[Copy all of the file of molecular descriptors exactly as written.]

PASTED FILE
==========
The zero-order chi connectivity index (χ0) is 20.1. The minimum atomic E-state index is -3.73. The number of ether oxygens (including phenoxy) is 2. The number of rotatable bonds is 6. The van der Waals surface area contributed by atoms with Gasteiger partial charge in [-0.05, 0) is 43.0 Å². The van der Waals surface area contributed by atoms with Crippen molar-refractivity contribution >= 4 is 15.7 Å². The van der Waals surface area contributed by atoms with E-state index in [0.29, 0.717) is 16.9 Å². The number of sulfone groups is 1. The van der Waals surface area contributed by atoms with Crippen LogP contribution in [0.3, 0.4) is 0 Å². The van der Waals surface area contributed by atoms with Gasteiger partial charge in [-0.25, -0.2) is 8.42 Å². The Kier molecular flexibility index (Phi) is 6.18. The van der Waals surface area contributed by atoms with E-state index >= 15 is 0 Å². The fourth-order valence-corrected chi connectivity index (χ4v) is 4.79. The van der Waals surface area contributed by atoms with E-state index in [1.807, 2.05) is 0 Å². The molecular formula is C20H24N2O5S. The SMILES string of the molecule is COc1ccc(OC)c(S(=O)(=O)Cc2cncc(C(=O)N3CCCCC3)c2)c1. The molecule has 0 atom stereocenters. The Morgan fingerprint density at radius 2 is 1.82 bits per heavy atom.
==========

The zero-order chi connectivity index (χ0) is 20.1. The minimum atomic E-state index is -3.73. The number of ether oxygens (including phenoxy) is 2. The number of rotatable bonds is 6. The van der Waals surface area contributed by atoms with Gasteiger partial charge in [-0.05, 0) is 43.0 Å². The van der Waals surface area contributed by atoms with Crippen molar-refractivity contribution >= 4 is 15.7 Å². The van der Waals surface area contributed by atoms with E-state index in [0.29, 0.717) is 16.9 Å². The number of sulfone groups is 1. The van der Waals surface area contributed by atoms with Crippen LogP contribution in [0.3, 0.4) is 0 Å². The van der Waals surface area contributed by atoms with Gasteiger partial charge in [-0.25, -0.2) is 8.42 Å². The Kier molecular flexibility index (Phi) is 6.18. The van der Waals surface area contributed by atoms with E-state index >= 15 is 0 Å². The fourth-order valence-corrected chi connectivity index (χ4v) is 4.79. The van der Waals surface area contributed by atoms with E-state index in [1.807, 2.05) is 0 Å². The molecular formula is C20H24N2O5S. The SMILES string of the molecule is COc1ccc(OC)c(S(=O)(=O)Cc2cncc(C(=O)N3CCCCC3)c2)c1. The molecule has 0 atom stereocenters. The Morgan fingerprint density at radius 2 is 1.82 bits per heavy atom.